Wine by Martin Walker
It is with sadness that I have to report that Chateau Lestevenie, near Monestier in the Saussignac region in the south-west of Bergerac, has been sold. My friend Humphrey Temperley has recovered from his stroke, but reckoned that it was time to retire. He and his tirelessly energetic wife Sue will be moving to a riverside place in Lalinde.
The new owners are South Africans, dedicated to continuing the Temperley tradition of making excellent and yet affordable wines, and the stocks of Sue and Humphrey’s wines of recent years will be available for a year or two. But a vineyard that was for me a landmark is embarking on a new future and i wish it well.
It is always with a touch of guilt that I write about the Lestevenie wines because after my first visit and tasting, I wrote in these ages that they were producing the best red wine I knew that cost less than ten euros a bottle. Little did I know that Sue and Humphrey were planning to raise their prices. But after my article appeared they felt obliged to keep the old price for another season -- even though they then won accolades from the Guide Hachette and another prize from the Concours of Bergerac.
In writing about them and their excellent wines, it struck me that too little attention has been paid to the important role of the English-speaking winemakers of the Bergerac and the contribution they have made to the veritable Renaissance of the region’s wines over the past forty years.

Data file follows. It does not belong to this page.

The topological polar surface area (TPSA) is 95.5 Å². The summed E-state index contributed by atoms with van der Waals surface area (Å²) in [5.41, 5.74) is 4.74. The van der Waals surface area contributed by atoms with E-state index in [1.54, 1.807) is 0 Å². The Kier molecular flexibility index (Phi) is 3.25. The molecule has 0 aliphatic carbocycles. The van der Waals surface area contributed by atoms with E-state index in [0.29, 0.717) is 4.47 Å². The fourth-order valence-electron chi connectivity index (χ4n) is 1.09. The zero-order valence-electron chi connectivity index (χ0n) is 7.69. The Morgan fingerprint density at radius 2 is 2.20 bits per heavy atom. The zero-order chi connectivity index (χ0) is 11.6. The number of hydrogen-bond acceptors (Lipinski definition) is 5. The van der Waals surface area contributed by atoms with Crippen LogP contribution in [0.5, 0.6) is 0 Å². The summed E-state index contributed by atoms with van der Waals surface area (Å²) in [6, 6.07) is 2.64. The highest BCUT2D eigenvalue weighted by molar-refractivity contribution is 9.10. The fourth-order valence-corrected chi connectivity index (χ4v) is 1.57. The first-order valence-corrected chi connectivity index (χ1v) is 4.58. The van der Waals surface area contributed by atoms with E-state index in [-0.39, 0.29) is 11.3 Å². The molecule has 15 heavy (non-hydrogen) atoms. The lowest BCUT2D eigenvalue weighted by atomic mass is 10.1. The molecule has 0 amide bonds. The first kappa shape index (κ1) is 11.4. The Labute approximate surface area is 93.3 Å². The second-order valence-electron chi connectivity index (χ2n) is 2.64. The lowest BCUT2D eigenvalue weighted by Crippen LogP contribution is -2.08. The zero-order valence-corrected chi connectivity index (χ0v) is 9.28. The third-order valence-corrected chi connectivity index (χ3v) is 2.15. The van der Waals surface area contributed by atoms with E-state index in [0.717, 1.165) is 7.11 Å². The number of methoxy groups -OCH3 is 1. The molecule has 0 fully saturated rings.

The tradition stretches back much longer than that. Few now remember that St Emilion owes its renown to England’s King John (of Magna Carta fame) in the early 13th century when he thought it looked a promising hillside for wine and invited French winemakers to come and make it flourish, promising them much easier taxation than the French crown then imposed.
The Consulat de la Vinée de Bergerac, the body that ensured the quality of the wines and organised the trade down-river to Bordeaux and England, was founded in the year 1254 by England’s King Henry III. (It continues to this day and I am proud to be one of the Grand Consuls, an honour and a responsibility I take very seriously, by writing about and promoting and drinking our wines wherever I can.)
The Bergerac vineyards almost died out in the late 19th century when the plague of phylloxera savaged vineyards across Europe. The region felt itself fortunate that its influence in the new National Assembly of the Third Republic in the 1870s had sufficient political clout to take advantage of the new wonder crop of tobacco. A national monopoly was established, not just to manage the production and exploitation of tobacco but also to sell it through licensed tabacs.
The politics of this were crucial. The Third Republic feared being overthrown by a rural counter-revolution led by the Catholic Church and the land-owning notables in the regions. So they set up a counter-force in every village, of the local schoolmaster and the local tabac, who would be loyal to the Republic that guaranteed their jobs.